The campsite was more crowded than I anticipated.  The other spaces were filled, and people were already set up, drinking and grilling.  The girls ran off to explore and play, and we set up our tent and bags.  They cooked dinner over a small charcoal grill.  When the sun set we watched the girls’ total delight as they roasted marshmallows over our site’s fire pit.

It was loud at night.  We could hear conversations, laughter, and music from the neighboring sites even after the girls drifted to sleep in their sleeping bags.

The ground beneath our tent was hard, and I found myself waking to shift from side to side several times during the night.  But in those moments, when everyone else was asleep, I could hear the rhythmic roar of the ocean and let that lull me back to my dreams.

This weekend during our third camping excursion with the same family, my six year old told me, “Camping is really about spending time with our friends and our family, right?” I thought about the long hours on the beach, collecting stones and jumping in waves, roasting marshmallows for s’mores at dusk, and hearing the soft snores of my kids at night, and think, yes.  There is also constant grime, dirt, sweat, insects, and little animals ready to scurry away with our food.  There are unexpected rain storms and wrong turns on trails.  There is thirst and there are sun burns and crankiness on behalf of both the adults and children.  Of course, for the adults, it’s a lot more work than a conventional vacation.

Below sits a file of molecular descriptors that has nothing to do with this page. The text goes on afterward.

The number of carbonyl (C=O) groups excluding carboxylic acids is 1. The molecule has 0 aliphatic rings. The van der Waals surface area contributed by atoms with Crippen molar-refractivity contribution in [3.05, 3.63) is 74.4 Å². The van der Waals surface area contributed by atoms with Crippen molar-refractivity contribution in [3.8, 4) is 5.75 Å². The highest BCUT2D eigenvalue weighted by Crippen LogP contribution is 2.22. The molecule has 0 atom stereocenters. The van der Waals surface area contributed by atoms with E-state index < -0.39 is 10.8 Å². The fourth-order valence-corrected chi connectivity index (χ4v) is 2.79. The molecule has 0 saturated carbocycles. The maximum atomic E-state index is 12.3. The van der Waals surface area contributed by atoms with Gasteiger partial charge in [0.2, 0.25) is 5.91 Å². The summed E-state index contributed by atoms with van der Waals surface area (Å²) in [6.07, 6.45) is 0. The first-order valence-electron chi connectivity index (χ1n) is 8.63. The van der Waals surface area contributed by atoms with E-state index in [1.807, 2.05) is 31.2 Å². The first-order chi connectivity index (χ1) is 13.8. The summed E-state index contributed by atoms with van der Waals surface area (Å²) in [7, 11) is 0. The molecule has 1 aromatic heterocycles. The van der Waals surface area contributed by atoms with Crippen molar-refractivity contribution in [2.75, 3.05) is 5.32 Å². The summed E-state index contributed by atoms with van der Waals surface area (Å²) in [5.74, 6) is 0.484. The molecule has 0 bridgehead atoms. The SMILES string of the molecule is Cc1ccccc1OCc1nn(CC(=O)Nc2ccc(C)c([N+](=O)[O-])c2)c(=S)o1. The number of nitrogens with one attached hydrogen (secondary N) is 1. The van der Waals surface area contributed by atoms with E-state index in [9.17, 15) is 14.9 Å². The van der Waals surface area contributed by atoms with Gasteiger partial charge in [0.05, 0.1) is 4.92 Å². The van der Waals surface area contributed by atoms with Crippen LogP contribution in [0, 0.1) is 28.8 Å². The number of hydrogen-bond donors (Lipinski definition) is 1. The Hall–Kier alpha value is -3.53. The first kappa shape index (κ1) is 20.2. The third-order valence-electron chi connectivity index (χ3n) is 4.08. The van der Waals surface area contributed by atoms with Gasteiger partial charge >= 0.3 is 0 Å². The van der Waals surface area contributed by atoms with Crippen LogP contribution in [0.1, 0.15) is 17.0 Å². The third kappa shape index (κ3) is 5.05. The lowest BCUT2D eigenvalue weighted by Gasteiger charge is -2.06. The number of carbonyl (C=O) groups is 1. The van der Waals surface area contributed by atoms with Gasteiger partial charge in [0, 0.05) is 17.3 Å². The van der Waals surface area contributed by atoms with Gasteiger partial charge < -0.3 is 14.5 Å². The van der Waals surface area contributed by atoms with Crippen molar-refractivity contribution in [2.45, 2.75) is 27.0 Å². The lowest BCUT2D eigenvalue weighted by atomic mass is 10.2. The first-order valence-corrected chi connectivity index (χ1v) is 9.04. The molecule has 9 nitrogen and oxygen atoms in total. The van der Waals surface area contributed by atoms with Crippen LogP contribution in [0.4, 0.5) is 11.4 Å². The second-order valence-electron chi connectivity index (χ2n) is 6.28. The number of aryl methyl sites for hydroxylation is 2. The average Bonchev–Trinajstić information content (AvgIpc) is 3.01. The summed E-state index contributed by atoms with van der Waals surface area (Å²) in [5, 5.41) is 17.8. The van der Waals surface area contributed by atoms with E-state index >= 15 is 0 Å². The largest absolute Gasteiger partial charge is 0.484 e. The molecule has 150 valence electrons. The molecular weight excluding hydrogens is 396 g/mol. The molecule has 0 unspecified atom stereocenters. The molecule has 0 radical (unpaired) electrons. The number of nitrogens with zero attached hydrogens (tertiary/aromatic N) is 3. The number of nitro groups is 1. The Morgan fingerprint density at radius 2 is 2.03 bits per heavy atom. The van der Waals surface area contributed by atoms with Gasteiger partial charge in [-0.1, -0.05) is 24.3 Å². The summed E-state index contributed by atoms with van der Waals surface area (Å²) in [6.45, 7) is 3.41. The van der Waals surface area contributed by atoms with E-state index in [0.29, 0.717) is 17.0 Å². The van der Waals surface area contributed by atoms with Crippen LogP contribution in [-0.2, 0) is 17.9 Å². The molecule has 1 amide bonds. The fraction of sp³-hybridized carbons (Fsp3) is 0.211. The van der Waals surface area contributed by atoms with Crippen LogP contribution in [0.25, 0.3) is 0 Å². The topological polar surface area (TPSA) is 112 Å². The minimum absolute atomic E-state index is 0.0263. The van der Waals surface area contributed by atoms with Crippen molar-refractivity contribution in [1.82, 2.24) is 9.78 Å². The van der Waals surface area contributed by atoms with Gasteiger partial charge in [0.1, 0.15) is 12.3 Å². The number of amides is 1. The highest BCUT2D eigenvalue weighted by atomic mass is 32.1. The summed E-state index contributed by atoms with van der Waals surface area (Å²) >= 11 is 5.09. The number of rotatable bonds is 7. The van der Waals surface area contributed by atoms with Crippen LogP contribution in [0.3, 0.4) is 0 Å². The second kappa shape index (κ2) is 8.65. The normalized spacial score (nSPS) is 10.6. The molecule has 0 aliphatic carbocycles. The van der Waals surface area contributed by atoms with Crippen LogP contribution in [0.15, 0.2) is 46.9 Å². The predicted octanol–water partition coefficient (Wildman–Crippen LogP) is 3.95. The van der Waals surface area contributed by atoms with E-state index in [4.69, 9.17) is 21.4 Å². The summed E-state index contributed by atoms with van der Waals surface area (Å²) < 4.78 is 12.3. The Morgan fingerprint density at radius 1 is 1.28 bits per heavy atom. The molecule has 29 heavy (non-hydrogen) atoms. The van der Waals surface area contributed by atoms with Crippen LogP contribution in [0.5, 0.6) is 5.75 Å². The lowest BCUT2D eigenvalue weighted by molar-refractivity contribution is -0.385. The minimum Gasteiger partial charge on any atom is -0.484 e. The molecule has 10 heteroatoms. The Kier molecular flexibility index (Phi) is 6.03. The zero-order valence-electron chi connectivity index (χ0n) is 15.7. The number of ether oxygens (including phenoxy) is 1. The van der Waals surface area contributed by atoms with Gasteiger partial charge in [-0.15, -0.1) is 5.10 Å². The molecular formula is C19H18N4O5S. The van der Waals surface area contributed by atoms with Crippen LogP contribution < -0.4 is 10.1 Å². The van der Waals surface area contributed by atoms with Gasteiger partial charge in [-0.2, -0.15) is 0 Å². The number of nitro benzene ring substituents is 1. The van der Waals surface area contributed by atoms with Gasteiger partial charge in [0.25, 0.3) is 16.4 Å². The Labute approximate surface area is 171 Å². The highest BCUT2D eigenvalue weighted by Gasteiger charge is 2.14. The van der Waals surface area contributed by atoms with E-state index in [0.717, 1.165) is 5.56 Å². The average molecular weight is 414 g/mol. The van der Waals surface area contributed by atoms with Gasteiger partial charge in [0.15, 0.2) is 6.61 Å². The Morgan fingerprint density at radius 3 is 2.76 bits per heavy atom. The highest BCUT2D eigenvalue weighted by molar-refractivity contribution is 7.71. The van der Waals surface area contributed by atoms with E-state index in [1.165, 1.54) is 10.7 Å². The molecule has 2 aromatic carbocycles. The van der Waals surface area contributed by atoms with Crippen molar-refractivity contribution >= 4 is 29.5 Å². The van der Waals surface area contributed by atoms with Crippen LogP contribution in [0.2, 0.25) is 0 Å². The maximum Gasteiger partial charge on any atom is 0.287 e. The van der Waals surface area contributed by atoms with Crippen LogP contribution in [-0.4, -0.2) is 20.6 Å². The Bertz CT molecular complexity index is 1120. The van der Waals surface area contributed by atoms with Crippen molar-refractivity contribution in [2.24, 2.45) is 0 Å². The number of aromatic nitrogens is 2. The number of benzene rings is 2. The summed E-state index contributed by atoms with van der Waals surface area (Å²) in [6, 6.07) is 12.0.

While my husband and kids are converts to camping, I tend to like my vacations to feel more … vacationesque.  But I enjoy watching them enjoy the experience.  And I appreciate being forcibly unplugged.  It’s not just about spending time with each other; it’s about fully being present–for better or worse–during those days off the grid.


return to blogotitlán

i started my original blog thirteen (!) years ago.  it was the zeitgeist to blog in the early 2000s.  i was exploring oaxaca for the first time with an old friend from college, and i wanted to chronicle our experiences.  that’s not entirely true.  i used that trip as an excuse, but i had been wanting a space to write for a while.

as a graduate student, i did plenty of writing.  or at least i was supposed to.  at that time, i was writing my dissertation.  the blog gave me a space to be more free with my writing.  i didn’t have to engage with the latest literature or give a sophisticated analysis.  blog posts could be my first thoughts on any given thing, and because i had a few readers, I could hash those thoughts out with other people.

i ended up marrying one of my blog readers six years after i started writing.

why don’t i blog any more?  i have a number of excuses.  i have a full time job in academia now.  a husband.  two kids.  some days i barely have time to think let alone blog.  but also the time of blogs seems to have passed.  i don’t read blogs any more; i read facebook updates.  the brevity of social media posts has replaced thoughtful blog posts–not just for me but for many of us former bloggers.

in any event, this month i’m returning to blogotitlán.  to see what emerges.